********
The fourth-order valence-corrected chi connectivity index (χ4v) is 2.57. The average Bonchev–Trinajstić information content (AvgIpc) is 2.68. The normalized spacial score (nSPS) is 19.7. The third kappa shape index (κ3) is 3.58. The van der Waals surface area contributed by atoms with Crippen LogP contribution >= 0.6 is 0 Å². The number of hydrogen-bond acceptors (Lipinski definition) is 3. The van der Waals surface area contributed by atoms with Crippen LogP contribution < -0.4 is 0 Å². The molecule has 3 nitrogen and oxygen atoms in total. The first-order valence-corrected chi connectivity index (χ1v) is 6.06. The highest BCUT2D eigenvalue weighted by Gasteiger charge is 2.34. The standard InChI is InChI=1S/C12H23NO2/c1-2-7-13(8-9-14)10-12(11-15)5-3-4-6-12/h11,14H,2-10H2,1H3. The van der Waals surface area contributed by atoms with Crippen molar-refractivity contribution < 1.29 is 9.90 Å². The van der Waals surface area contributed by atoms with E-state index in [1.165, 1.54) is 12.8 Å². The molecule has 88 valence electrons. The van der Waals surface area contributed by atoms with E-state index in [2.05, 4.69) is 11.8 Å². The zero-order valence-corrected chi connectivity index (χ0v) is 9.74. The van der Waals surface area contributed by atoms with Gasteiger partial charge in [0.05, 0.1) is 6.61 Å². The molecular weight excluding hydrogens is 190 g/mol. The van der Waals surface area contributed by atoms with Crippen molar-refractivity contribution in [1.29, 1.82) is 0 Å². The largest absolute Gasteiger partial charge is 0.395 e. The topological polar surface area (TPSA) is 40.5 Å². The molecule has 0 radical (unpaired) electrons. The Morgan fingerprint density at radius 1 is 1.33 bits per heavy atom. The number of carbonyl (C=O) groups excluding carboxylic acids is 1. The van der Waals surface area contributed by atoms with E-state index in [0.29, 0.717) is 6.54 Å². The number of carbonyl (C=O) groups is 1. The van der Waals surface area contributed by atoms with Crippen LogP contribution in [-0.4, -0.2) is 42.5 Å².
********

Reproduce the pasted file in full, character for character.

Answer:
The fourth-order valence-corrected chi connectivity index (χ4v) is 2.57. The average Bonchev–Trinajstić information content (AvgIpc) is 2.68. The normalized spacial score (nSPS) is 19.7. The third kappa shape index (κ3) is 3.58. The van der Waals surface area contributed by atoms with Crippen LogP contribution >= 0.6 is 0 Å². The number of hydrogen-bond acceptors (Lipinski definition) is 3. The van der Waals surface area contributed by atoms with Crippen LogP contribution < -0.4 is 0 Å². The molecule has 3 nitrogen and oxygen atoms in total. The first-order valence-corrected chi connectivity index (χ1v) is 6.06. The highest BCUT2D eigenvalue weighted by Gasteiger charge is 2.34. The standard InChI is InChI=1S/C12H23NO2/c1-2-7-13(8-9-14)10-12(11-15)5-3-4-6-12/h11,14H,2-10H2,1H3. The van der Waals surface area contributed by atoms with Crippen molar-refractivity contribution < 1.29 is 9.90 Å². The van der Waals surface area contributed by atoms with E-state index in [1.165, 1.54) is 12.8 Å². The molecule has 88 valence electrons. The van der Waals surface area contributed by atoms with E-state index in [2.05, 4.69) is 11.8 Å². The zero-order valence-corrected chi connectivity index (χ0v) is 9.74. The van der Waals surface area contributed by atoms with Gasteiger partial charge in [0.05, 0.1) is 6.61 Å². The molecular weight excluding hydrogens is 190 g/mol. The van der Waals surface area contributed by atoms with Crippen molar-refractivity contribution in [1.29, 1.82) is 0 Å². The largest absolute Gasteiger partial charge is 0.395 e. The topological polar surface area (TPSA) is 40.5 Å². The molecule has 0 radical (unpaired) electrons. The Morgan fingerprint density at radius 1 is 1.33 bits per heavy atom. The number of carbonyl (C=O) groups excluding carboxylic acids is 1. The van der Waals surface area contributed by atoms with E-state index in [0.29, 0.717) is 6.54 Å². The number of carbonyl (C=O) groups is 1. The van der Waals surface area contributed by atoms with Crippen LogP contribution in [-0.4, -0.2) is 42.5 Å².